“We offer the public a cost-effective and dignified option to traditional cemetery burials,” said Sylvan Leizerman, the prearrangement manager. “Families can even rent a boat and watch the entombment from the surface.”

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Culture And Conservation Beneath The Sea

Scuba divers descending to the BVI Art Reef off the British Virgin Islands may encounter schools of snapper, sea turtles and rays. But they will certainly see something not native: a giant sculpture of a mythic kraken gripping a shipwreck.

The arty artificial reef is part of a wave of new underwater installations visible to divers and snorkelers. Anchoring sculptures on sandy ocean floors, these cultural attractions have a scientific double life, providing habitats for fish, invertebrates and coral.

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Deceased sailors reach “Atlantis” when laid to rest at Neptune Memorial Reef

FLORIDA — An underwater mausoleum off Miami’s coast is giving all new meaning to being buried at – or in this case under – sea. The magnificent Neptune Memorial Reef, which was modeled after The Lost City of Atlantis, is an under-the-sea city for the dead and living.

The Neptune Memorial Reef is located 40 feet underwater at the coordinates N25° 42.036’, W80° 05.409’ and is the largest ever manmade reef, covering more than 16 acres of the ocean’s floor.

In addition to being an amazing underwater tribute to a remembrance of human life, the structures have also contributed to marine life. Local businesses, such as boat chartering, snorkeling and diving, have also benefitted from the mausoleum.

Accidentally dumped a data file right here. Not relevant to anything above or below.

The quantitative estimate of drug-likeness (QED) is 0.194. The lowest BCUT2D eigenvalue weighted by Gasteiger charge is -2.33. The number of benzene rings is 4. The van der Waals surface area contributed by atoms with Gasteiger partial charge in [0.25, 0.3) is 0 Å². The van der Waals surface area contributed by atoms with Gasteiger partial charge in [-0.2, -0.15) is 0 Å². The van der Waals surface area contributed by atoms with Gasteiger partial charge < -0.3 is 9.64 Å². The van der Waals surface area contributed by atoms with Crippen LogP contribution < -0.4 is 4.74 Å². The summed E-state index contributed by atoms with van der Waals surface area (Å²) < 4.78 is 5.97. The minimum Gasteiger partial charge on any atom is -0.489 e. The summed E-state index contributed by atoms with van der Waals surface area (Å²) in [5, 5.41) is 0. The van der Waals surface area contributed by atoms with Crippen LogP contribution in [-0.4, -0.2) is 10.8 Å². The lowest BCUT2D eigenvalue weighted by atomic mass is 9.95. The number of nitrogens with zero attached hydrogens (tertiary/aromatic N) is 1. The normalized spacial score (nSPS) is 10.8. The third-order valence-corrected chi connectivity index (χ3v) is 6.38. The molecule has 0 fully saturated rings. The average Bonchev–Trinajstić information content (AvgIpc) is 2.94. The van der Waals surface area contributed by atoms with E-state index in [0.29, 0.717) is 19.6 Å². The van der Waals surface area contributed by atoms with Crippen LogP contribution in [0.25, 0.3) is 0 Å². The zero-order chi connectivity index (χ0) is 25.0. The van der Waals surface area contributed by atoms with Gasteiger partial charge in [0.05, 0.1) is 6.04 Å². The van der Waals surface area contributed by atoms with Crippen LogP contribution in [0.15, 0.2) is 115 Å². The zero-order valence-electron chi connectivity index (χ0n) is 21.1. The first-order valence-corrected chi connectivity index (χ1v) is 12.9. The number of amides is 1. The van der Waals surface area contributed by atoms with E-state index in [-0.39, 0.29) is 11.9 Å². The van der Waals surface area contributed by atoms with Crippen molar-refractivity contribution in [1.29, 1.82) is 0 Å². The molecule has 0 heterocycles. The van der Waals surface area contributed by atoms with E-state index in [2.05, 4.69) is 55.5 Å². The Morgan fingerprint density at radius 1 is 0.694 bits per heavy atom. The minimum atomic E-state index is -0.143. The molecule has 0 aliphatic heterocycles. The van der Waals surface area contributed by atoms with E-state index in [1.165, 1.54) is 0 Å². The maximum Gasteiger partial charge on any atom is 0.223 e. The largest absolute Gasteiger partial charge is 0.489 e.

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Underwater Mausoleums, Memorial Reefs - What Are Your Plans For The Afterlife?

Two new reefs have popped up off the coast of Fort Lauderdale, each made of concrete culvert and pipes, each memorializing the life of John Michael Baker, a seagoing 17-year-old who lost his life in a boating accident in 2015.

About three miles off the coast of Miami Beach, concrete mixed with the ashes of more than 1,500 deceased ocean lovers forms a series of structures in the Neptune Memorial Reef.

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Reef Cemetery Is Now Home To New Life

A year after Will and Daniel Payne lost their mom, and nearly two decades since their father’s death, it was time to follow their wishes for the afterlife.

As they board a boat with three generations of family, the brothers slip into flippers and de-fog their masks. Will, who became a certified scuba diver just days earlier, checks his oxygen tank and jumps into the azure waters to secure a concrete marker mixed with their ashes at a memorial reef about three miles out to sea.

This unusual resting place is exactly what the Paynes say their parents wanted. Buel Payne, a former Coast Guard member, and Linda Payne, who grew up on the water and loved boating, will spend their afterlife in a memorial modeled after the lost city of Atlantis, among impressive lion statues and ornate gates and pillars encrusted with sea life.

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Underwater Cemetery Brings New Life To Florida's Reef

An underwater cemetery modelled on the lost city of Atlantis grants the dead a place to sleep with the fishes.

The Neptune Memorial Reef lies three miles off the Florida coast near Key Biscayne at a depth of 40ft. It is the most bio-diverse habitat in the state’s waters, home to more than 140 marine species, as well as the resting place for the cremated remains of 1,500 people.

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People In Florida Are Paying Thousands Of Dollars To Be Buried In Underwater Graveyard